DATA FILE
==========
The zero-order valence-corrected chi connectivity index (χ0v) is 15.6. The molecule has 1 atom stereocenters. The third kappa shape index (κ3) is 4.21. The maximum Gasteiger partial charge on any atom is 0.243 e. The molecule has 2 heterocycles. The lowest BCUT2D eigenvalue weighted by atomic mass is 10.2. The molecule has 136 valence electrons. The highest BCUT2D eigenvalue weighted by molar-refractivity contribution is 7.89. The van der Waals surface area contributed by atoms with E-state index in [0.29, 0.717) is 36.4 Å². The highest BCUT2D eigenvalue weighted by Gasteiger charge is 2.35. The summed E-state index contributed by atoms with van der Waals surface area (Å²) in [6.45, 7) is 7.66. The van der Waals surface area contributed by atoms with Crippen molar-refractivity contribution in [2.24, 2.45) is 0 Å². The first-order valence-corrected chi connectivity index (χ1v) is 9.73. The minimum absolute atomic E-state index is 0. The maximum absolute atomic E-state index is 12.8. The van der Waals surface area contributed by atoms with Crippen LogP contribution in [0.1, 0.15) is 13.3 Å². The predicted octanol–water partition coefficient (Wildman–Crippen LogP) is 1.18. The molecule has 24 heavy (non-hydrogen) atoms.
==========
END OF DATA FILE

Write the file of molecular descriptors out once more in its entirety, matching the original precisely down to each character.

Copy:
The zero-order valence-corrected chi connectivity index (χ0v) is 15.6. The molecule has 1 atom stereocenters. The third kappa shape index (κ3) is 4.21. The maximum Gasteiger partial charge on any atom is 0.243 e. The molecule has 2 heterocycles. The lowest BCUT2D eigenvalue weighted by atomic mass is 10.2. The molecule has 136 valence electrons. The highest BCUT2D eigenvalue weighted by molar-refractivity contribution is 7.89. The van der Waals surface area contributed by atoms with E-state index in [0.29, 0.717) is 36.4 Å². The highest BCUT2D eigenvalue weighted by Gasteiger charge is 2.35. The summed E-state index contributed by atoms with van der Waals surface area (Å²) in [6.45, 7) is 7.66. The van der Waals surface area contributed by atoms with Crippen molar-refractivity contribution in [2.24, 2.45) is 0 Å². The first-order valence-corrected chi connectivity index (χ1v) is 9.73. The minimum absolute atomic E-state index is 0. The maximum absolute atomic E-state index is 12.8. The van der Waals surface area contributed by atoms with Crippen LogP contribution in [0.1, 0.15) is 13.3 Å². The predicted octanol–water partition coefficient (Wildman–Crippen LogP) is 1.18. The molecule has 24 heavy (non-hydrogen) atoms.